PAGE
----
One very conspicuous person missing from the cast of thousands in Jena was Mychal Bell. The 17-year-old, more than any other of the Jena Six teens, fueled the furor over the case. Bell has languished in jail since last December. He's stayed there in part because of the heavy-duty charges against him. The DA claims that several other scrapes with the law helped keep him there. But he's there in bigger part because his family couldn't raise the portion of the $90,000 bond the courts slapped on Bell. For a working-class, black family, in a low-wage small Southern town, this seems like a king's ransom. But as bail goes in felony conviction cases, this is not exorbitant. So why didn't civil-rights leaders, the black celebrities and the marchers that made Bell a cause célèbre and eagerly mugged for the TV cameras pony up the cash to get him out?
The painful answer to that is that civil-rights leaders let Bell down. They filled the air with harsh rhetoric about a new civil rights movement, hawked and wore black T-shirts with slogans like "Enough is enough" and "Free the Jena Six," and saber-rattled the DA with talk about hauling him before a Congressional committee. Instead, they should have filled baskets with checks to spring Bell. British rocker/actor David Bowie pointed to this shameful failure when he did more than shout and fist wave. He put up $10,000 for the Jena Defense Legal Fund.
Any one of the legion of high-profile, millionaire black entertainers and athletes that routinely shell out big bucks for dinners, soirees and celebrity bashes could have easily written a check for $10,000. But the Jena Six cause is edgy, controversial, and squarely finger points to the deep and troubling racial bias in the criminal justice system. It also makes some squirm at the uncomfortable thought of siding with teenage black males. They have been relentlessly tagged as crime prone and deviant.
The reluctance of the black endowed to fork over Bell's bail makes some sense given what they typically give to. The parsimony of the civil-rights groups and leaders, as well as the chanting marchers, doesn't make sense. But this is hardly the first time civil-rights leaders and activists have been knocked for not putting their money where their protest is. During the heyday of the 1960s Civil Rights Movement, Martin Luther King Jr., logged more hours begging, cajoling and pleading with wealthy white Hollywood celebs, foundation heads and corporate executives to bankroll SCLC than in the streets. Without their backing, SCLC would have been out of business.
The NAACP found itself on the financial rocks in the 1980s when the nickels and dimes that it relied on for decades from working-class blacks dried up. To keep the doors open, it had to hustle dollars from major corporations through pricey dinners and banquets. In turn, black activists rapped the organization for retreating from cutting-edge social activism. Yet, if their corporate benefactors hadn't filled the NAACP's coffers it would have sunk.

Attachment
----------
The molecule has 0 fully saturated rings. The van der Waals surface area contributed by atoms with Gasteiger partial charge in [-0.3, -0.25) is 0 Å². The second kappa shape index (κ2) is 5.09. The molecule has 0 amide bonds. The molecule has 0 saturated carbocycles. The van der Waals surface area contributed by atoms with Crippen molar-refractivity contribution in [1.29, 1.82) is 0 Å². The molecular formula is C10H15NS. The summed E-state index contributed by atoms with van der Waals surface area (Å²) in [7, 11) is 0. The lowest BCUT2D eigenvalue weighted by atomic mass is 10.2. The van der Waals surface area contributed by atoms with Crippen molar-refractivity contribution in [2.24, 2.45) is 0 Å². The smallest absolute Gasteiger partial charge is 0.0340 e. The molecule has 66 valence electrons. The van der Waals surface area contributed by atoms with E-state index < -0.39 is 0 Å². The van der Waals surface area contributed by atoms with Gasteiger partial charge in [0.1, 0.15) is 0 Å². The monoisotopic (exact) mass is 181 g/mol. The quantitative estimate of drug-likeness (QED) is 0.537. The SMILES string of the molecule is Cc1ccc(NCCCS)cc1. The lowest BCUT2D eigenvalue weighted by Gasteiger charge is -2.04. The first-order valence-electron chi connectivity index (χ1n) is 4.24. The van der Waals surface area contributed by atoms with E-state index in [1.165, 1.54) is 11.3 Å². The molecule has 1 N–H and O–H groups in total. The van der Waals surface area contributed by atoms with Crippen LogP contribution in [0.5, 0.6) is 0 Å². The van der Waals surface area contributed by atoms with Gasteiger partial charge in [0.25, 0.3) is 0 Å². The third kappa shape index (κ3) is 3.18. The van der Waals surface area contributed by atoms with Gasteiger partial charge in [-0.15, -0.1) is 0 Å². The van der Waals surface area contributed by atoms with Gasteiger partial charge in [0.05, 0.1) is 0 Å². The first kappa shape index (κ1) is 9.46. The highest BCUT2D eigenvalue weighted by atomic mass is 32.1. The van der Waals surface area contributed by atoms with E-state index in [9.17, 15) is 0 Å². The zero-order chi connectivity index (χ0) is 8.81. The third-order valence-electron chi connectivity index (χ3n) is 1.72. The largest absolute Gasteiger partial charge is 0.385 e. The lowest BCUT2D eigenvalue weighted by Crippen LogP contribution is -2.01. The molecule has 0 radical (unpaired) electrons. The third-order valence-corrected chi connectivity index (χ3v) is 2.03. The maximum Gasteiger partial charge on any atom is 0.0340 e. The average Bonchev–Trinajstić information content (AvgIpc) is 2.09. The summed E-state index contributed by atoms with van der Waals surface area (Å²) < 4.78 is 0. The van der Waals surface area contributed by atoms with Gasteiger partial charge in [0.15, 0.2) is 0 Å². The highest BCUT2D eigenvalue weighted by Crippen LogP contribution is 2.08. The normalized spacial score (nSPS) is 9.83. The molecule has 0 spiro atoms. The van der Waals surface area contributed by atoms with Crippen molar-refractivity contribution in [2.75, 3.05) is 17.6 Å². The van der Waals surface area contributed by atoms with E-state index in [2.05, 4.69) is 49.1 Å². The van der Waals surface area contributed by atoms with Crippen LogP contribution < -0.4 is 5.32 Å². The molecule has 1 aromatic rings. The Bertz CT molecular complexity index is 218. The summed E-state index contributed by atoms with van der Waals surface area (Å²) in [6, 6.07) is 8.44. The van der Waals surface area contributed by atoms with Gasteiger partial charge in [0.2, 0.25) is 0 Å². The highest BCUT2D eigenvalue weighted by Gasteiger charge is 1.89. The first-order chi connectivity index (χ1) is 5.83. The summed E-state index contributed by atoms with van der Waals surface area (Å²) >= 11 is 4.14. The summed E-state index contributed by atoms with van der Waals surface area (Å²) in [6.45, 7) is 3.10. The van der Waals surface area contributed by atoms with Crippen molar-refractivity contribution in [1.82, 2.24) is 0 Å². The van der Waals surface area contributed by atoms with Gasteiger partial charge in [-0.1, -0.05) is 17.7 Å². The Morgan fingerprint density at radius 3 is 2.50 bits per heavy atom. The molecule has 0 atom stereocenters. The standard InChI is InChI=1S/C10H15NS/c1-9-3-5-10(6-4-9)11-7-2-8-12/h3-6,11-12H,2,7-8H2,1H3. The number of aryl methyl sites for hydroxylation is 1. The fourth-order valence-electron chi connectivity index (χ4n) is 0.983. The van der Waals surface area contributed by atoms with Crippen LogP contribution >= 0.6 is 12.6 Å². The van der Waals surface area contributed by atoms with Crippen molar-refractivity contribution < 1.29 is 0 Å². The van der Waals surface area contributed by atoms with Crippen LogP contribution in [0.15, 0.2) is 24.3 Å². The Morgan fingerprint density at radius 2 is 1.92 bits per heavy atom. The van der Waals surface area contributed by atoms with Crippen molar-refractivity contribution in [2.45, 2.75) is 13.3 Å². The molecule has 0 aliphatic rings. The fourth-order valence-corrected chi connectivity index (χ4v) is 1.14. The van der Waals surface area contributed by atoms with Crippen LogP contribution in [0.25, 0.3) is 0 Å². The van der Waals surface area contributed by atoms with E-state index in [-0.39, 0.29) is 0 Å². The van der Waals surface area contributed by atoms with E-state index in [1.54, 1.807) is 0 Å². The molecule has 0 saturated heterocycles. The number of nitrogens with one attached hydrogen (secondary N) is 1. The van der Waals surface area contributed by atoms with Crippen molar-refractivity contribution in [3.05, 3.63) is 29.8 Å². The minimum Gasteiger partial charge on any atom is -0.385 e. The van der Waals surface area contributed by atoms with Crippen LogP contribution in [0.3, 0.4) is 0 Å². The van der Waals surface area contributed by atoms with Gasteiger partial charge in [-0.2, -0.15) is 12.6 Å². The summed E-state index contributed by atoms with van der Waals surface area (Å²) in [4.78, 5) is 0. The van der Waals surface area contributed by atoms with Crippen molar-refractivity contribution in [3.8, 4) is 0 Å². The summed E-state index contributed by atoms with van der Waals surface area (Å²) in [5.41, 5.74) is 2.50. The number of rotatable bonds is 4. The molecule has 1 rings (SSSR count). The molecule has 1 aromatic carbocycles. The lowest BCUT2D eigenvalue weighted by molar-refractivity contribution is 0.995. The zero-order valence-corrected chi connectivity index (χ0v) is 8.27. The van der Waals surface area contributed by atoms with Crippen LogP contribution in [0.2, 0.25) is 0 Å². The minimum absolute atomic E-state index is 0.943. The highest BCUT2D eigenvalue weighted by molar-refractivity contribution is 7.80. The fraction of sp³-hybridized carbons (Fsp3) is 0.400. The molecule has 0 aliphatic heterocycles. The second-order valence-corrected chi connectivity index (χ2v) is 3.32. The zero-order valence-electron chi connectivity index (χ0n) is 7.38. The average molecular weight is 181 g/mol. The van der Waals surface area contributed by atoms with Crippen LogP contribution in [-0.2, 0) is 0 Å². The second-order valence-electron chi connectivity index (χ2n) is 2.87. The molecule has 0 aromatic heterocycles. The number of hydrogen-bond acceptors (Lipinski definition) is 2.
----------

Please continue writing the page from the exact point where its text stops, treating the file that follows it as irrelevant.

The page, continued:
The reluctance and refusal of activists who shouted until they were hoarse for "freedom for the Jena Six" to back up the call with cash for Bell is only part of the reason why Bell sat in a jail cell during the march. There's the deep suspicion that funds raised for a political cause often get lost on the way to helping the cause. That's a charitable way of saying that more than once, large sums have been raised for a cause, and the cause turned out to be a fatter bank account for those who hustled the money. The Jena Six case is no exception. One well-known national civil-rights organization touched off howls of protests when it announced on its Web site that it was raising money for the teens' legal defense. The problem was that it asked that the money be sent to their organization. It backpedaled fast after the outcry, and quickly announced that the funds should go directly to the address of the Jena Six Legal Fund in Louisiana.
The disgust at the injustice within the injustice of Bell still having to scratch and claw for bond money even as thousands screamed for his release prompted several civil rights groups in Los Angeles to immediately write checks for his release and his legal expenses. They didn't stop there. They challenged the national civil-rights organizations and leaders to match their donations. Their challenge was more than a grab for money for Bell. It sent a message that shouting about injustice rings hollow if it's not matched by a willingness to make a financial sacrifice to combat that injustice.
The Rev. Al Sharpton said that he was practically moved to tears at the sight of Bell in shackles and a prison jump suit. It's not tears that will get him out of that suit; it's dollars. The shame is that many of those who demand his freedom didn't put up a nickel to see that he got it.
Earl Ofari Hutchinson is an author and political analyst. His new book "The Latino Challenge to Black America: Towards a Conversation between African-Americans and Hispanics" (Middle Passage Press and Hispanic Economics New York) in English and Spanish will be released in October.